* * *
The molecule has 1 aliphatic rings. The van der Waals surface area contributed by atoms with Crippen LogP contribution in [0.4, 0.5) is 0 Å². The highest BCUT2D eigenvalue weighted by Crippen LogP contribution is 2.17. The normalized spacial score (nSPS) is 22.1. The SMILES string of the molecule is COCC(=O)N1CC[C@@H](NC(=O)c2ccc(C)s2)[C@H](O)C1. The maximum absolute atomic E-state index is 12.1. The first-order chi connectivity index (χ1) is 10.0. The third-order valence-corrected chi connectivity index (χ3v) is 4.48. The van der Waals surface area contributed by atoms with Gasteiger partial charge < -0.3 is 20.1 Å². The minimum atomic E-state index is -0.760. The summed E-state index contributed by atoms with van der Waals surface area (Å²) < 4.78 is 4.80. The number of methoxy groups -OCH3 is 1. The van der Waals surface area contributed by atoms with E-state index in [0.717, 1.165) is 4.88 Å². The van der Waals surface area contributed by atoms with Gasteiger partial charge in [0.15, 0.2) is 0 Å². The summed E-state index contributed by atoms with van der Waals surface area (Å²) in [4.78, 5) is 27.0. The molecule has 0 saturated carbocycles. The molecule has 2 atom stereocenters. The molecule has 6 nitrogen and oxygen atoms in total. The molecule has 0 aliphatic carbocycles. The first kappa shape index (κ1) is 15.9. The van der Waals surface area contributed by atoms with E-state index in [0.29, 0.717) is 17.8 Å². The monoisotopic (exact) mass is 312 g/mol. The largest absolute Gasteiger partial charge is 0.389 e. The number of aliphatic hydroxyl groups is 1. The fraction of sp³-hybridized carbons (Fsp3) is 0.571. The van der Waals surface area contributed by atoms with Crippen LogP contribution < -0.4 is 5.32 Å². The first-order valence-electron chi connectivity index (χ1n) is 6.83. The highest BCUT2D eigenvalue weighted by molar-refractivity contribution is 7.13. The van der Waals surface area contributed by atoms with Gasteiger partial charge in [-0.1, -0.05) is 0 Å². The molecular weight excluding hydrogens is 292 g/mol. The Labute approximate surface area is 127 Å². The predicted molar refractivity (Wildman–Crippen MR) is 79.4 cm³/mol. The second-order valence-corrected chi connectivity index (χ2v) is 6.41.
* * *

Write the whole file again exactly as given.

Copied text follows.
The molecule has 1 aliphatic rings. The van der Waals surface area contributed by atoms with Crippen LogP contribution in [0.4, 0.5) is 0 Å². The highest BCUT2D eigenvalue weighted by Crippen LogP contribution is 2.17. The normalized spacial score (nSPS) is 22.1. The SMILES string of the molecule is COCC(=O)N1CC[C@@H](NC(=O)c2ccc(C)s2)[C@H](O)C1. The maximum absolute atomic E-state index is 12.1. The first-order chi connectivity index (χ1) is 10.0. The third-order valence-corrected chi connectivity index (χ3v) is 4.48. The van der Waals surface area contributed by atoms with Gasteiger partial charge < -0.3 is 20.1 Å². The minimum atomic E-state index is -0.760. The summed E-state index contributed by atoms with van der Waals surface area (Å²) < 4.78 is 4.80. The number of methoxy groups -OCH3 is 1. The van der Waals surface area contributed by atoms with E-state index in [0.717, 1.165) is 4.88 Å². The van der Waals surface area contributed by atoms with Gasteiger partial charge in [0.15, 0.2) is 0 Å². The summed E-state index contributed by atoms with van der Waals surface area (Å²) in [4.78, 5) is 27.0. The molecule has 0 saturated carbocycles. The molecule has 2 atom stereocenters. The molecule has 6 nitrogen and oxygen atoms in total. The molecule has 0 aliphatic carbocycles. The first kappa shape index (κ1) is 15.9. The van der Waals surface area contributed by atoms with E-state index in [0.29, 0.717) is 17.8 Å². The monoisotopic (exact) mass is 312 g/mol. The largest absolute Gasteiger partial charge is 0.389 e. The number of aliphatic hydroxyl groups is 1. The fraction of sp³-hybridized carbons (Fsp3) is 0.571. The van der Waals surface area contributed by atoms with Crippen LogP contribution < -0.4 is 5.32 Å². The first-order valence-electron chi connectivity index (χ1n) is 6.83. The highest BCUT2D eigenvalue weighted by molar-refractivity contribution is 7.13. The van der Waals surface area contributed by atoms with Gasteiger partial charge in [-0.1, -0.05) is 0 Å². The molecular weight excluding hydrogens is 292 g/mol. The Labute approximate surface area is 127 Å². The predicted molar refractivity (Wildman–Crippen MR) is 79.4 cm³/mol. The second-order valence-corrected chi connectivity index (χ2v) is 6.41.